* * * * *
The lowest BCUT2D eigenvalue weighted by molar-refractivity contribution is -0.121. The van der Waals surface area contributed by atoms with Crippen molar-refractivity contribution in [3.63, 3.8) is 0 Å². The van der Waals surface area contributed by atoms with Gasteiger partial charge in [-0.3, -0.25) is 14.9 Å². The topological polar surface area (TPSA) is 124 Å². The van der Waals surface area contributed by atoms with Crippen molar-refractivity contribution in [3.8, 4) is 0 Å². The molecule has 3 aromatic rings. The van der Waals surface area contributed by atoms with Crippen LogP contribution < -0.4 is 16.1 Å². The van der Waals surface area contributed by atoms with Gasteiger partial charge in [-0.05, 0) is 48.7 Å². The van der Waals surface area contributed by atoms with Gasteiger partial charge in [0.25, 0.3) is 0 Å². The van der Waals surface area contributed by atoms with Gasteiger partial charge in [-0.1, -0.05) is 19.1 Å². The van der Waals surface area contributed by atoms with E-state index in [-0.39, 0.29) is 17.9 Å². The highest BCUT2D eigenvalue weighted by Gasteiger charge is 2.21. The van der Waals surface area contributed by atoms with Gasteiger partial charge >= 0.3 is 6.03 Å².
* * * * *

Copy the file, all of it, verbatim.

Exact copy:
The lowest BCUT2D eigenvalue weighted by molar-refractivity contribution is -0.121. The van der Waals surface area contributed by atoms with Crippen molar-refractivity contribution in [3.63, 3.8) is 0 Å². The van der Waals surface area contributed by atoms with Gasteiger partial charge in [-0.3, -0.25) is 14.9 Å². The topological polar surface area (TPSA) is 124 Å². The van der Waals surface area contributed by atoms with Crippen molar-refractivity contribution in [3.8, 4) is 0 Å². The molecule has 3 aromatic rings. The van der Waals surface area contributed by atoms with Crippen LogP contribution < -0.4 is 16.1 Å². The van der Waals surface area contributed by atoms with Gasteiger partial charge in [-0.05, 0) is 48.7 Å². The van der Waals surface area contributed by atoms with Gasteiger partial charge in [0.25, 0.3) is 0 Å². The van der Waals surface area contributed by atoms with Gasteiger partial charge in [-0.1, -0.05) is 19.1 Å². The van der Waals surface area contributed by atoms with E-state index in [-0.39, 0.29) is 17.9 Å². The highest BCUT2D eigenvalue weighted by Gasteiger charge is 2.21. The van der Waals surface area contributed by atoms with Gasteiger partial charge >= 0.3 is 6.03 Å².